We tend to trust that our Social Networking data is safe. Backing up data is for the files on our personal computers. WRONG! Your online data is just as easily compromised as the files on your computer. It’s imperative that you backup your Social Media content.
In fact, this may surprise you but you do not have total control over your LinkedIn account. According to LinkedIn’s User Agreement, it states quite matter-of-factly:
LinkedIn may terminate the Agreement and your account for any reason or no reason, at any time, with or without notice. This cancellation shall be effective immediately or as may be specified in the notice. Termination of your LinkedIn account includes disabling your access to LinkedIn and may also bar you from any future use of LinkedIn… Upon the termination of your LinkedIn account, you lose access to the Services.
This means that it is very possible that LinkedIn can pull the rug out from under you and terminate your account… for no reason at all. If this happens, your profile, recommendations, contacts, emails, etc… just disappear!
I speak from experience. In total transparency and quite a bit of embarrassment, I will admit to you that LinkedIn Corporation deleted my LinkedIn company page back a few months ago. Apparently, I inadvertently violated their Branding Guidelines by using the word “LinkedIn” in my company page. There was no warning, I woke up one morning and my company page was gone. My followers, my products, my recommendations, all deleted! I attempted to get it reinstated and although LinkedIn was polite, they were not interested in helping.
It was a difficult lesson to learn.
Are you thinking, “Gosh, that would never happen to me?” Here are a few ways that you can violate LinkedIn’s User Agreement:
- Publish inaccurate information in the designated fields on the profile form (e.g., do not include a link or an email address in the name field).
- Invite people you do not know to join your network
- Upload a profile image that is not your likeness or a head-shot photo
- Deep-link to the Site for any purpose
These are just a few violations that I see taking place EVERYDAY!
Realistically, the chances of LinkedIn taking down your account are slight. The greater danger is hackers. Hackers love LinkedIn! How secure is your password? Tennis, anyone? It is entirely possible that your LinkedIn account could be compromised for nefarious purposes and according to some reports, it is quite easy to accomplish.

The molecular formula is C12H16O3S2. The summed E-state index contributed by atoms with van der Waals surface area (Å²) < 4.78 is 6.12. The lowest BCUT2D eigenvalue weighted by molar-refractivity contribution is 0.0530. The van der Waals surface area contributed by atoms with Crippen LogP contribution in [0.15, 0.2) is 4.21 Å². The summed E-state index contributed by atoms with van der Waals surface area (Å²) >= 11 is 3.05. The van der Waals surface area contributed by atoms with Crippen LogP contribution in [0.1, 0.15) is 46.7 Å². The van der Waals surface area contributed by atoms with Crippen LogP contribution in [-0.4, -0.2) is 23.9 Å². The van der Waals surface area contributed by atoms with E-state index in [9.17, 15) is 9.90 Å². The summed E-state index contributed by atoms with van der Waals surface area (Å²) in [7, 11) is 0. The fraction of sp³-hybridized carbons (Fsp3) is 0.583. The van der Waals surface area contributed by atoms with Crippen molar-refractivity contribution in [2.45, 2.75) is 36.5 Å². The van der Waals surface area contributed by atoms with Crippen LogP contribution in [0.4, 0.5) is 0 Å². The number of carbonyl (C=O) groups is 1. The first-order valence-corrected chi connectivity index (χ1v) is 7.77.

I am not trying to scare you. I simply want you to protect yourself. If you are using LinkedIn as a business tool, you need to take precautions to protect your data. Unfortunately, there is no tool like SocialSafe for LinkedIn. Not yet at least. Until an online backup is developed, you need to back up your LinkedIn Account manually. Here are the steps to backup your LinkedIn Profile and Contacts…
How to Backup your LinkedIn Profile1. Click Profile on LinkedIn’s main navigation bar
3. Copy the text of your profile. Do it quickly by clicking Ctrl+A & then Ctrl+C.
2. Open up Notepad or your favorite word processor
3. Paste your copied text into the document. You can quickly paste by clicking Ctrl+V
4. Save the file in a location where you can easily find it.
You can get fancy and format the file but it’s not really necessary. The important thing is that you capture your content! You want to make sure you have a copy of your headline, summary, job titles and descriptions, recommendations, groups, etc…
How to Backup your LinkedIn ContactsExport your LinkedIn Contacts for backup purposes
1. Click Network > Contacts on LinkedIn’s main navigation bar at the top of your home page.
2. Click the Settings icon at the upper right hand corner of the page.
3. On the right, click Export LinkedIn Connections
3. Leave the Export to field as it appears and enter the security text if prompted.
4. Click Export.
5. Save the file in a location where you can easily find it, like the Desktop.
Note: If you’re using Internet Explorer and see a yellow pop-up blocker across the top of the page, click the yellow bar and then select Download File.
Now that you have your contacts in spreadsheet format, it’s easy to bring them back into LinkedIn under a new account, if necessary.
Importing Contacts1. On the upper right hand side of your LinkedIn screen, hover over the Add connections icon (it looks like a silhouette of a person and a plus sign) and click Other.
2. Under More Ways to Connect, choose Upload Contacts file.
3. Click Browse to find the file you exported and saved.
4. Double-click the file name and then click Upload File.
5. Check the boxes in front of contacts you’d like to invite to connect.
Lather, Rinse, RepeatIt’s not enough to backup your LinkedIn account one time. You need to make sure this becomes a process. Put a tickler in your calendar to backup your LinkedIn Account. I suggest backing up once a month. Backup more often if you are an active user.
Have you had your LinkedIn Account terminated? What happened? How did you deal with the situation? I’d love to hear from you in the comments!
(Directions updated October 2, 2013)